In my last post, I outlined the basics of a personal finance plan. That article is the “what to do” where I answer questions about insurance, debt management, savings and investments. If you haven’t read it I suggest spending a bit of time with the post because it provides the foundation for getting your proverbial ducks in a row. This week, I’d like to get into the “how to do it” part.
Or, investing for retirement, even when you’re not perfect
You’re having drinks with a friend after an opening, and the topic turns to money. Life is expensive, the city is expensive, and the distant menace of retirement? Forget it. You turn back to your $14 cocktail and feel depressed.
But wait. Aren’t you the same person who is taking charge of her career? Aren’t you setting new goals, prioritizing your studio time, building your network, learning how to market yourself? You’re smart, and you’re tackling the other hard stuff. So why are you cheating yourself on the bigger picture? You can do this. No need to let the perfect be the enemy of the good here. There is an apt proverb about planting trees: The best time to plant a tree was twenty years ago. The second-best time is now.
But first, a little digression about beauty. And compound interest.
This is a drawing by Sara Jones. Beautiful, right? It has a lovely feeling of calm about it. Remember this feeling as you read on about saving.
I think saving for the long term can be intimidating, because it seems that we’ll need so much money that we just get overwhelmed. It’s easy to focus on the short term (My rent is so high! Childcare costs are ridiculous! How can I really cut any of my spending? How is $100 a week going to make a dent?). It’s easy to think “I’ll do that later, when I have more money.” But the difference between starting now or ten years from now is bigger than you think.
Now look back at Sara’s drawing. See the curve? That’s the image that should be in your mind as you think about saving. That’s what happens to your money. Why? Because of your friend, Compound Interest.
There’s a lot of great explanation out there about the benefits of compound interest. But if you’re a visual person, like me, it’s really in the picture. So here’s another one, this time with numbers:
This is a chart showing what compound interest does to a one-time $5,000 initial investment. Don’t let the details throw you - the curve is the important part. The light orange part shows the money you put in. The dark orange part is all growth. When you put money in a savings vehicle (like an Individual Retirement Account (IRA), invested in index funds, which have a historic average growth rate of 8% - more on this in a future post), compound interest works to multiply your initial investment over time.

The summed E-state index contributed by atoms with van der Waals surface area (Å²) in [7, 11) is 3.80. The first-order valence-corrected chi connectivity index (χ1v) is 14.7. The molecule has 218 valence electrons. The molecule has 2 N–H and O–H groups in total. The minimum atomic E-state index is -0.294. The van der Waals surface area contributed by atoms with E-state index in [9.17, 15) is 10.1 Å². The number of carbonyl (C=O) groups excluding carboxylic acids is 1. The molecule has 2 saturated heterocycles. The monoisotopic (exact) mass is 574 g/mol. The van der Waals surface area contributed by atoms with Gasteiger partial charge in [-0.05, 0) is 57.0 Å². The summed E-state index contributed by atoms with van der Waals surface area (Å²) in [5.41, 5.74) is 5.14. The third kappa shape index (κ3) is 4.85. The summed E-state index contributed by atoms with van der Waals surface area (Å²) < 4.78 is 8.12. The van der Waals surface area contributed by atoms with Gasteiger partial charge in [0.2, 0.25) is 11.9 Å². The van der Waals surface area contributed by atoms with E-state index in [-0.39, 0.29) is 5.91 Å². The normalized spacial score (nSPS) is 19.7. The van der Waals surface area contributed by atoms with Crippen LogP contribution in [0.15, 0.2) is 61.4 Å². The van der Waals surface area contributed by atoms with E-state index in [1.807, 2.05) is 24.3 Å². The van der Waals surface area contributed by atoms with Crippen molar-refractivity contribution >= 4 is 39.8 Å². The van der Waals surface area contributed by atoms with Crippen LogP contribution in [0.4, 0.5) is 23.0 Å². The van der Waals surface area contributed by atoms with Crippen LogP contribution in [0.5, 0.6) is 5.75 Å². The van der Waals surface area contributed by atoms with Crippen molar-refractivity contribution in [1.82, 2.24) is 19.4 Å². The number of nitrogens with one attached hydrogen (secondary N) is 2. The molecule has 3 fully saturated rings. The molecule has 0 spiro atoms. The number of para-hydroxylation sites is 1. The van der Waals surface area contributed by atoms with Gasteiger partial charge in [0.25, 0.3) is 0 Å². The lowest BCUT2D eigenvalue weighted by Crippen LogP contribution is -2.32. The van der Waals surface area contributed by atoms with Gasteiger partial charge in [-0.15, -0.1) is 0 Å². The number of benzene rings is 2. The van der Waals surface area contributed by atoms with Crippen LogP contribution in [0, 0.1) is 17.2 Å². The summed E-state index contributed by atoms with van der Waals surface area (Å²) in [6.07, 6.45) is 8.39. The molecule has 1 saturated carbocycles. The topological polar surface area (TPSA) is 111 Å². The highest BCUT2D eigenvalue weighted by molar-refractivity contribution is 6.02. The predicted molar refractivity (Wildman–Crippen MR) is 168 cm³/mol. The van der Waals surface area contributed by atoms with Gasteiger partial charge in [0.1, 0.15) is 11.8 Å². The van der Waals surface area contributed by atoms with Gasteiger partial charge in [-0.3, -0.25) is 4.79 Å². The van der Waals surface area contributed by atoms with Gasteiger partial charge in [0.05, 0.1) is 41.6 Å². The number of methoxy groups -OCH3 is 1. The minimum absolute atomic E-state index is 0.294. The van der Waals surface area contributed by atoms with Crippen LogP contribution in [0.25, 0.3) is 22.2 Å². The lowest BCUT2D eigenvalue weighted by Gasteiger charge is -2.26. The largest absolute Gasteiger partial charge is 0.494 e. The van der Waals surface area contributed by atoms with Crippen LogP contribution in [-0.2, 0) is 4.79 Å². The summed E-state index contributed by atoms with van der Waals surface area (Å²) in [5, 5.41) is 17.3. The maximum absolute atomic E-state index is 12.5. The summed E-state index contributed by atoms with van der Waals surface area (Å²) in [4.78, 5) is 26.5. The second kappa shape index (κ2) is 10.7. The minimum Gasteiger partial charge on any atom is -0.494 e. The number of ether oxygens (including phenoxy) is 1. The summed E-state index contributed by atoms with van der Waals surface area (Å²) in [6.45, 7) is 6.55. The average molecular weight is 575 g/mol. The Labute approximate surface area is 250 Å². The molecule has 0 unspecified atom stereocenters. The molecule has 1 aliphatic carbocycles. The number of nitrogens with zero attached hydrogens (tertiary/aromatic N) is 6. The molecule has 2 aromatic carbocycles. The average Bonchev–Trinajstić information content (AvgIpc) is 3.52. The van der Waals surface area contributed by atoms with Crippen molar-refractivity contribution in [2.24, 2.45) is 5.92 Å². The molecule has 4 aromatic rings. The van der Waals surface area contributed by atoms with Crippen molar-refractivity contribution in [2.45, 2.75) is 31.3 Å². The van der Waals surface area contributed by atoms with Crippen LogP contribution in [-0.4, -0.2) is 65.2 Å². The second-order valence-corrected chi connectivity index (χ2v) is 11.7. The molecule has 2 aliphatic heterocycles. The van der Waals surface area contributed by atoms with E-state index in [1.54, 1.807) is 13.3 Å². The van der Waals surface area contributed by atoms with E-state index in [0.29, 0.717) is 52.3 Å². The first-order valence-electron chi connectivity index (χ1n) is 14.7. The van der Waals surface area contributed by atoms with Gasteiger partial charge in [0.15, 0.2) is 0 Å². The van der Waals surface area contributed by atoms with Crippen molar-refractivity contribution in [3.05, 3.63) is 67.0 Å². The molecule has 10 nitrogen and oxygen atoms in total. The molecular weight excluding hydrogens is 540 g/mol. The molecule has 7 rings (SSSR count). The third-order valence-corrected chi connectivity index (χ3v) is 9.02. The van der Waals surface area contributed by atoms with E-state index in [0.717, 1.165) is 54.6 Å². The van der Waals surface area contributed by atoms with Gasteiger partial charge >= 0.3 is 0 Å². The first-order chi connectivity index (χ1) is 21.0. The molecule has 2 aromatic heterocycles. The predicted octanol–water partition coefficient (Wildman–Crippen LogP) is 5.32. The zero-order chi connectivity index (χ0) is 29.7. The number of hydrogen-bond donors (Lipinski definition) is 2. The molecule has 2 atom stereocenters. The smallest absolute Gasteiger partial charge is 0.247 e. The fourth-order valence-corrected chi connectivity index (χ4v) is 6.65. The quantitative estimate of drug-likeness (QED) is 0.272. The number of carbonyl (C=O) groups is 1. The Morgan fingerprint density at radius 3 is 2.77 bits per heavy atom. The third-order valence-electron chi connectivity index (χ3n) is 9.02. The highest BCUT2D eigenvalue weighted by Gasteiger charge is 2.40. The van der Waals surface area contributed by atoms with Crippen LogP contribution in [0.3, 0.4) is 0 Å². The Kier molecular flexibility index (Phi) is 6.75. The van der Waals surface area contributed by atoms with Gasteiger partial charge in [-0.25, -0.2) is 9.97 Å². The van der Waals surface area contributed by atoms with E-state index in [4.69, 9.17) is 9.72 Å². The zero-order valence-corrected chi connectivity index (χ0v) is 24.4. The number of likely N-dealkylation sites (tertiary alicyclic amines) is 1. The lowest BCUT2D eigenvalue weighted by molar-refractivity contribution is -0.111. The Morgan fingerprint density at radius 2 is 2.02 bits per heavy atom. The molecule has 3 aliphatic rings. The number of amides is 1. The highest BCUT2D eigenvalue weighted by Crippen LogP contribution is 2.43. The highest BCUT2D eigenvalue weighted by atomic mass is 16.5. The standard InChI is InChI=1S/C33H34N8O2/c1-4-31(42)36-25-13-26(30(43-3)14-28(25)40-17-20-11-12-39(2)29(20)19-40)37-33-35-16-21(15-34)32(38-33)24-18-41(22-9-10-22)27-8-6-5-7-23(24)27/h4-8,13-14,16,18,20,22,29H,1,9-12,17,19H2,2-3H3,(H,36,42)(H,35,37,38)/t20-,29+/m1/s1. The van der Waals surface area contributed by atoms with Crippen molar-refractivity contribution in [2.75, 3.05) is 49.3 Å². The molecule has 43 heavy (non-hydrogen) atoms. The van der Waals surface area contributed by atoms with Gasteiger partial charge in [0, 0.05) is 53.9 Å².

Here’s how it works: Your 5,000 earns 8% interest, so at the end of year 1, you have $5,400. The next year, you make 8% not on 5,000, but on $5,400, yielding $5,842. It doesn’t seem like much yet, but the magic happens near the end. So this little bit of money, after 40 years of compounding, turns into $108,622.61. Now we’re talking.
Now what happens if you make your $5,000 investment an annual habit? Basically, this curve gets steeper. That means you grow real wealth. Check it out:
It’s important to notice the numbers here. The chart reaches into the millions now, not hundreds of thousands. And the light orange part, which represents money you put in, is growing each year, as you make your annual contribution. So in forty years, you now have $1,507,527.81.
Compound interest is your friend. It means you don’t need to save as much as you might fear you do in order to retire.
But what if you wait ten years to start? On the first chart, your $5,000 is worth over $180,000 after 45 years. But after 35 years, ie, ten fewer years of growth, it’s worth about $90,000. That ten years cuts the money in half. Now you see why the first principle of retirement saving is “start early.”
And as a tax professional, I will tell you that your annual contribution limit to a tax-sheltered IRA is even a little higher than in my example. The 2015 limit is $5,500. And you have until April 15 to contribute for 2015 (yes, it’s retroactive). Opening one is as easy as opening a bank account. I recommend Fidelity or Vanguard.
So don’t let perfection stand in the way of action. Maybe you can’t put aside as much as you’d like, but you can put aside something. But don’t wait for some elusive “better time.” Remember the proverb about the trees? The best time to save was twenty years ago. But the second best time is now.
Disclaimer: True tax advice is a two-way conversation, and your accountant needs to hear your full situation to apply the rules correctly in your case. This post is meant for general information only. Please don’t act on this alone.